Jews and the Community
To the Editor:
Evelyn N. Rossman’s “The Community and I” (November 1954) describes some aspects of the small-town relations of Jews and non-Jews not dissimilar to those which exist in the larger metropolitan areas.
Both my husband and I came out of conservative homes. Both of us lost our religious beliefs before we had finished college. We are both independent liberals who think they have more in common with Gentiles interested in politics, literature, the theater, and other intellectual” pursuits than with the average Jew in our community who plays canasta or poker and goes to Florida every winter. We have children who are fully aware of our religious attitudes, or rather our lack of them. Unlike so many of our friends, we have always tried to be honest with them. The problem some of Evelyn Rossman’s friends also have, “How can I teach my child to believe things he knows I don’t believe?” we have never had to face. We assume that most intelligent parents nowadays answer their children’s questions honestly, be they concerned with people, sex, or anything else. Why then so often a hypocritical approach to religious matters?
Despite our lack of convictions we are sending our children to Sunday school. Despite our “universal” interests most of our friends are Jewish. As to the latter statement, we are not sure why this is so. I belong to the League of Women Voters, yet even in this organization of intelligent, progressive women it is the Jewish ones with whom I have become most friendly. At the children’s public school, in an upper middle class neighborhood, about a fourth of the pupils are Jewish. Their parents are active in various school activities, mixing with those of the non-Jewish children at committee meetings and other school functions. Yet when they ask friends over to their homes, it is usually their Jewish acquaintances who are invited. One will hear the remark that “we have lots of Gentile friends,” but somehow, on the many occasions of social get-togethers with people from different circles, these Gentile friends are absent. Little wonder, then, whether it be cause or effect, that many of us have joined Jewish organizations, although there may be little interest in Jewish affairs per se. Little wonder, also, that we send our children to Sunday school: to have them learn of their historical background, but also to help assure their social integration in the Jewish community.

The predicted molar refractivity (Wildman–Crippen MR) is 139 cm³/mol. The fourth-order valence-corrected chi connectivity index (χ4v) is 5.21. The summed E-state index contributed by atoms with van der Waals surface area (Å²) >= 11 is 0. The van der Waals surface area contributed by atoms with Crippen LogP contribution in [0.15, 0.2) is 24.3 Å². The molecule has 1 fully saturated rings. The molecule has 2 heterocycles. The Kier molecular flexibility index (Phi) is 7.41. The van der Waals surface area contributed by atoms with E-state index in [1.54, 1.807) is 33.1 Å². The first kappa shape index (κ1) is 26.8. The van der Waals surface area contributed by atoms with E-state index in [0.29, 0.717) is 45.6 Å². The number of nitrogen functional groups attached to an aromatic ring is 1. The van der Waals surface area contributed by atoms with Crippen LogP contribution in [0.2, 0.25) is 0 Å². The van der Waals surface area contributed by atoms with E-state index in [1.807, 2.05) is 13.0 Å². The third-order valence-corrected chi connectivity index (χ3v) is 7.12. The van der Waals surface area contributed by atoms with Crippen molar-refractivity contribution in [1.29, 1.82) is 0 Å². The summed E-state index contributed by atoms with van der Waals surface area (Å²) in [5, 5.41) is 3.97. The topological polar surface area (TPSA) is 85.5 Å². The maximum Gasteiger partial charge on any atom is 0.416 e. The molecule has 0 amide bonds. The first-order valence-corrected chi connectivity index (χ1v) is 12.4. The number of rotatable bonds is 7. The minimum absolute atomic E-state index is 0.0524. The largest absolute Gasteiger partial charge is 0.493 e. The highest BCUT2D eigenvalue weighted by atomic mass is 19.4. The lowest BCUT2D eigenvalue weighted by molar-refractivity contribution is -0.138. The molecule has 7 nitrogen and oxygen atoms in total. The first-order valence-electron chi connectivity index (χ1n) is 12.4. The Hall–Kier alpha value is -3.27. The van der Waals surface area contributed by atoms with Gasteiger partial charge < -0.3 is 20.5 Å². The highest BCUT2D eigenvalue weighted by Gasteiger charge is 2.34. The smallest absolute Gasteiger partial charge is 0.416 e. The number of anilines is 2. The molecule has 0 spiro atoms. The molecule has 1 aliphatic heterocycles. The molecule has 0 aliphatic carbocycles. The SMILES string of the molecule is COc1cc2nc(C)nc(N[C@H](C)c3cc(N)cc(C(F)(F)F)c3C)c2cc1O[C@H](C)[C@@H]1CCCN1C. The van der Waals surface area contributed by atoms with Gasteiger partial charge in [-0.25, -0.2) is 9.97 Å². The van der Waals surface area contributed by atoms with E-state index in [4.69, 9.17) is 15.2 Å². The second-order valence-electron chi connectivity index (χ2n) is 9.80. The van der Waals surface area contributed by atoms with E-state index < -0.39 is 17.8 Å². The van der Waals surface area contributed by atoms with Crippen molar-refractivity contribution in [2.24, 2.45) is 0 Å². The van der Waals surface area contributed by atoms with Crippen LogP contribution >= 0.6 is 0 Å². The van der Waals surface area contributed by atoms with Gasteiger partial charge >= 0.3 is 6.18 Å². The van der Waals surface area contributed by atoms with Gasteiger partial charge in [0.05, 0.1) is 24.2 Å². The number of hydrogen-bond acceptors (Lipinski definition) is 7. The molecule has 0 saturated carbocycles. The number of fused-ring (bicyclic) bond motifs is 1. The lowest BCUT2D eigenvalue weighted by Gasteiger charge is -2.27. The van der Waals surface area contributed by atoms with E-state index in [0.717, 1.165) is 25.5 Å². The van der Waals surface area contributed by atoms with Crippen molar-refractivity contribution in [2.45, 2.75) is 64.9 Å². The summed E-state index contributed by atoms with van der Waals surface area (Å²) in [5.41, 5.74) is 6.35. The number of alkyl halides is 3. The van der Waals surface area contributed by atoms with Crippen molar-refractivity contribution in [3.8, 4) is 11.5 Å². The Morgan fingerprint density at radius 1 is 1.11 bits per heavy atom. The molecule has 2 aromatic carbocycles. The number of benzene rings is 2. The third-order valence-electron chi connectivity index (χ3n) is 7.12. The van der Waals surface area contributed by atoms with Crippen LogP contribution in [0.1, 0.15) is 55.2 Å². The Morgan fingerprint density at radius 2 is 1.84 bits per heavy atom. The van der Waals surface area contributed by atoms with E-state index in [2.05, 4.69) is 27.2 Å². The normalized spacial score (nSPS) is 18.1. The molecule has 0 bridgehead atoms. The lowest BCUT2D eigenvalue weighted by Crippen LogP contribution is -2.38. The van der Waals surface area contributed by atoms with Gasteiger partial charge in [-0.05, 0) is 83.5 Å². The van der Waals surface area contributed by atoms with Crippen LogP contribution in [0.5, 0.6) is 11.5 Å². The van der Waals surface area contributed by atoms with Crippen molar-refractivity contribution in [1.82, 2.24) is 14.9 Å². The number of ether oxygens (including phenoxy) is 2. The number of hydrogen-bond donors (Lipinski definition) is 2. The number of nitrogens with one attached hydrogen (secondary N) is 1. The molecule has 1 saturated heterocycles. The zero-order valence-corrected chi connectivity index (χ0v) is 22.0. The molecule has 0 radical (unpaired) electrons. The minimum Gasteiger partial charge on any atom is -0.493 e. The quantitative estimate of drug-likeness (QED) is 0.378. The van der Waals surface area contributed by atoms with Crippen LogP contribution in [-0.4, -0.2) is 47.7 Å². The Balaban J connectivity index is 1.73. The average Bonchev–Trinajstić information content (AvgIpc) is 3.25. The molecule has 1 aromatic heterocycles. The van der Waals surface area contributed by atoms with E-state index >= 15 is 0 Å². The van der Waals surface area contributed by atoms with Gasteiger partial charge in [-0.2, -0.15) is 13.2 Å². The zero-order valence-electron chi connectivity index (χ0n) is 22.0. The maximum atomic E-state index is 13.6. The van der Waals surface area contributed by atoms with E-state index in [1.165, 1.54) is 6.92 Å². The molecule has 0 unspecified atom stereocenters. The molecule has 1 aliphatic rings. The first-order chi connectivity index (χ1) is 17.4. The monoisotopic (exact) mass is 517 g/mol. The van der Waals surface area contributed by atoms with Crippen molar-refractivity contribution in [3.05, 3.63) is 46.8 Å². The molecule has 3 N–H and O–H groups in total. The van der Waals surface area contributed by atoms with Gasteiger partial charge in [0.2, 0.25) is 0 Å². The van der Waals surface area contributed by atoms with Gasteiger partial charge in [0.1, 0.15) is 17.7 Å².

Often we ask ourselves to what extent our social ghetto is self-imposed. At the present time our children accept others and are accepted by them without regard to religious or ethnic ties. Would this mutual acceptance not continue, at least among the children of “enlightened” parents, if we did not try to bequeath to ours a heritage of segregation?
Washington, D. C.